Jericho and MJF built up what was promoted to be a tense meeting between two headstrong parties under ridiculous circumstances that only fans of pro wrestling would possibly accept. But they were in cahoots all along. They’ve lampooned the format entirely. They’ve turned in an edited and choreographed song and dance. Of course, they did – they’re total assholes, and nothing’s been more consistent about either since AEW’s inception. That’s also why the argument that pro wrestling is really a variety show doesn’t apply here; this is simply part of the main act. 

And really, what would it take to break this universe? This is a company that’s had not one but two spooky cults, along Matt Hardy intermittently shattering the laws of space and time. Hell, just look at the two men involved. In the buildup to All Out, AEW’s most recent PPV, Chris Jericho blew off a blood feud with a “Mimosa Mayhem” match of his own creation. MJF on the other hand, spent the leadup to his first World Title match doing a month-long parody of a presidential campaign, complete with fake staffers and ham-fisted sloganeering. I’d argue that doing a Rat Pack routine over a cold steak isn’t even among the most absurd things either man’s done this year. 

Detractors have also asked if antics like this help grow the sport. Whenever an AEW clip goes semi-viral, folks love to note that heavily-tweeted videos don’t convert people into regular viewers. Of course, they don’t! Consistency is what grows a fanbase. “Does this make new fans?” is too heavy a question to ask about a five-minute comedy routine. But isn’t it interesting that we’re having this dialogue so regularly? Whether it’s the Stadium Stampede, or Jericho’s “little bit of the bubbly”, or Trent’s mom flipping the bird from her minivan, or one of several Orange Cassidy appearances, we see the same tired dialogue.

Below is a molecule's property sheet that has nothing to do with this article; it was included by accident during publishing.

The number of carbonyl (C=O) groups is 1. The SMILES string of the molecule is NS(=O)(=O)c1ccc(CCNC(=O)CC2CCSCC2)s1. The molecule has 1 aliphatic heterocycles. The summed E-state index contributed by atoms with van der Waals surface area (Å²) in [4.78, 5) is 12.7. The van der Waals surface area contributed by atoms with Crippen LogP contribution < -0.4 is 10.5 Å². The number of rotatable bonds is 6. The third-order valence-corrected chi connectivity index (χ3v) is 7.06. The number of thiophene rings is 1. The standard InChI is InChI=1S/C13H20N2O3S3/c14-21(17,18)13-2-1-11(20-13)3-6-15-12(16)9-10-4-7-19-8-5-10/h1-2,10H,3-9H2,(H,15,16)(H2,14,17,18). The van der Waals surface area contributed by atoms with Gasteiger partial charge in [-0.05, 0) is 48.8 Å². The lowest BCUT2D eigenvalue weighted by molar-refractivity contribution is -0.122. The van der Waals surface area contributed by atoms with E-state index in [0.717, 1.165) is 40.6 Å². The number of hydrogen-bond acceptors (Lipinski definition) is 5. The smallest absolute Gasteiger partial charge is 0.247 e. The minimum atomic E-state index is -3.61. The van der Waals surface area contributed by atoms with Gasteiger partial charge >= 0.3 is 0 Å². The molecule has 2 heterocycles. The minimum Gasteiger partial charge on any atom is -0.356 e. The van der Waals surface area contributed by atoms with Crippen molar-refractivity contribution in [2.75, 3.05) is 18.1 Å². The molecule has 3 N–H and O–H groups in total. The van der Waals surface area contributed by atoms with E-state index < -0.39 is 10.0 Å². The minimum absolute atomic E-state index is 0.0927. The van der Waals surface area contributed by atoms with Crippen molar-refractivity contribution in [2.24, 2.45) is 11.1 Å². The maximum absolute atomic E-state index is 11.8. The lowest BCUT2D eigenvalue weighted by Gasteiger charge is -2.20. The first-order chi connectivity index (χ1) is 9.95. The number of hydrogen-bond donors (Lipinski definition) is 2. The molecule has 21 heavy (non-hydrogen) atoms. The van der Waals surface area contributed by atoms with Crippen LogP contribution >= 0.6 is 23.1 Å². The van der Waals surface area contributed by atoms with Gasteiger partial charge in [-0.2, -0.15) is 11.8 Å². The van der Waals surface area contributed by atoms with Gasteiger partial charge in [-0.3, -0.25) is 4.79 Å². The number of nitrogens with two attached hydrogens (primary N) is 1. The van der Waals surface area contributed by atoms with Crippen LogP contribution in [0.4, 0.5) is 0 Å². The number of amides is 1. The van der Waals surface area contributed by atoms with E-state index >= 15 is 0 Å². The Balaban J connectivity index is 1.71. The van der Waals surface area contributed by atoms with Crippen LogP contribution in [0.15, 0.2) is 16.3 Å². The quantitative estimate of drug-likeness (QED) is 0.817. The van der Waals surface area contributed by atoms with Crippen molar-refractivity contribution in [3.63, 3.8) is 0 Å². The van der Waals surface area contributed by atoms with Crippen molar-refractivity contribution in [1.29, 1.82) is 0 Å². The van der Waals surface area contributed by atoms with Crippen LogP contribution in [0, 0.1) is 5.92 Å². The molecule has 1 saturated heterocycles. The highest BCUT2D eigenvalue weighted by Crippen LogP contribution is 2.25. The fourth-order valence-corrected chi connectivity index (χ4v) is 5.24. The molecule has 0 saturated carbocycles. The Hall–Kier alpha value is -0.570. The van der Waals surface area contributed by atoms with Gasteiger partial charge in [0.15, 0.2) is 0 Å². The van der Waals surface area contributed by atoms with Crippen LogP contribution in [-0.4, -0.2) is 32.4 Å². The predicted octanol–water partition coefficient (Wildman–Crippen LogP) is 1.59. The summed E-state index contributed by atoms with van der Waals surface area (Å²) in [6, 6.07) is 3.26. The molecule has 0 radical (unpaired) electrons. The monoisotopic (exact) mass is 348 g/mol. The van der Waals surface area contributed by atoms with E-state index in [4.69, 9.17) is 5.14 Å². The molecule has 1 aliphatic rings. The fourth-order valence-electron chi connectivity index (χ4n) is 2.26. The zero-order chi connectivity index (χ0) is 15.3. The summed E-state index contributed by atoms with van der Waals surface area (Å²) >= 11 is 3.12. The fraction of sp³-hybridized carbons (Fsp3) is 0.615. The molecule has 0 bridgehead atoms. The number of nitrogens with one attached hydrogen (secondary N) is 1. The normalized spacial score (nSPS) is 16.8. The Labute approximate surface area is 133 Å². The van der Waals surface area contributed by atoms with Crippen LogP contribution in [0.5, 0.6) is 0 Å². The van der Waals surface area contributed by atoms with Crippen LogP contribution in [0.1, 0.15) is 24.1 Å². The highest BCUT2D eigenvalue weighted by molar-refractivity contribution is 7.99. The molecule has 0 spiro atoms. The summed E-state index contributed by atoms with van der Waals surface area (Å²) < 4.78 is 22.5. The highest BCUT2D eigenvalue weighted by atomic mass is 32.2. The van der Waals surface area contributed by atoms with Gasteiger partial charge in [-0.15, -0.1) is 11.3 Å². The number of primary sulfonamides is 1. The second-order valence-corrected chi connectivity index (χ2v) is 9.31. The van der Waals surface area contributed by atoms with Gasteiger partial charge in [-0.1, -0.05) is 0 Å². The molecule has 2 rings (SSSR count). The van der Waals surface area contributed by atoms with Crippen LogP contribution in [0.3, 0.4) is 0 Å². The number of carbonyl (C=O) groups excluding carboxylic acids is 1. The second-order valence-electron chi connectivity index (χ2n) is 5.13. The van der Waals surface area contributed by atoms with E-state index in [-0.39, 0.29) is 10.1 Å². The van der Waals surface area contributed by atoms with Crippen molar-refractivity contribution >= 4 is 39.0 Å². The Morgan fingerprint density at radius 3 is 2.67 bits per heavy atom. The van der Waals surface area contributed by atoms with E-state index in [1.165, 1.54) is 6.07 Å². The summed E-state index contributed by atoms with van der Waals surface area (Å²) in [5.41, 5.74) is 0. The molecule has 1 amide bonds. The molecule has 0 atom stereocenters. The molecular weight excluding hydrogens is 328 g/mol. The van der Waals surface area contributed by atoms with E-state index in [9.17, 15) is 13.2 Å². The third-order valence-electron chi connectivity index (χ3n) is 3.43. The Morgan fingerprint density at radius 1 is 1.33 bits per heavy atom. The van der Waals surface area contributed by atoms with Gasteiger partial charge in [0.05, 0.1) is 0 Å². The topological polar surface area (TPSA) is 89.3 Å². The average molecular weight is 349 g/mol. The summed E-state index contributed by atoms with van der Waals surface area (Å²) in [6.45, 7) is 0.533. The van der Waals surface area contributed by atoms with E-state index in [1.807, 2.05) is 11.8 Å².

Maybe we should be asking what it means that AEW’s succeeded in creating these moments so frequently in its first year. I’d cautiously argue that perhaps it’s a genuine grasp on what’s funny, relatable or even contemporary outside the confines of the ring ropes, something we may have forgotten could exist in televised American wrestling. We’ve seen it from the Young Bucks in Being The Elite’s better moments; from Chuck Taylor’s pristine twitter account; and even sprinkled through the last two-and-a-half decades of Chris Jericho’s career, against all odds. 

And maybe that’s why similarly outlandish things like this year’s Money in the Bank Bank, or Street Profits/Viking Raiders, or any number of spooky Bray Wyatt routines don’t get passed around the same way, despite having bigger audiences. They exist in a strangely insular world, self-referential to the point of self-parody. The weird machinations of that same 75-year-old billionaire, tearing up and rewriting scripts in an endless search for that elusive “good shit”. It could also be that their target audience seems to be people who were just kicked in the head by a horse. 

But really, if I could boil this down to one succinct point it would be this: When MJF first lets that rich and butter-smooth baritone fly, I’m still laughing two days later.

Thank you, cartoony muscle men, for making me laugh in the place where I expect it least.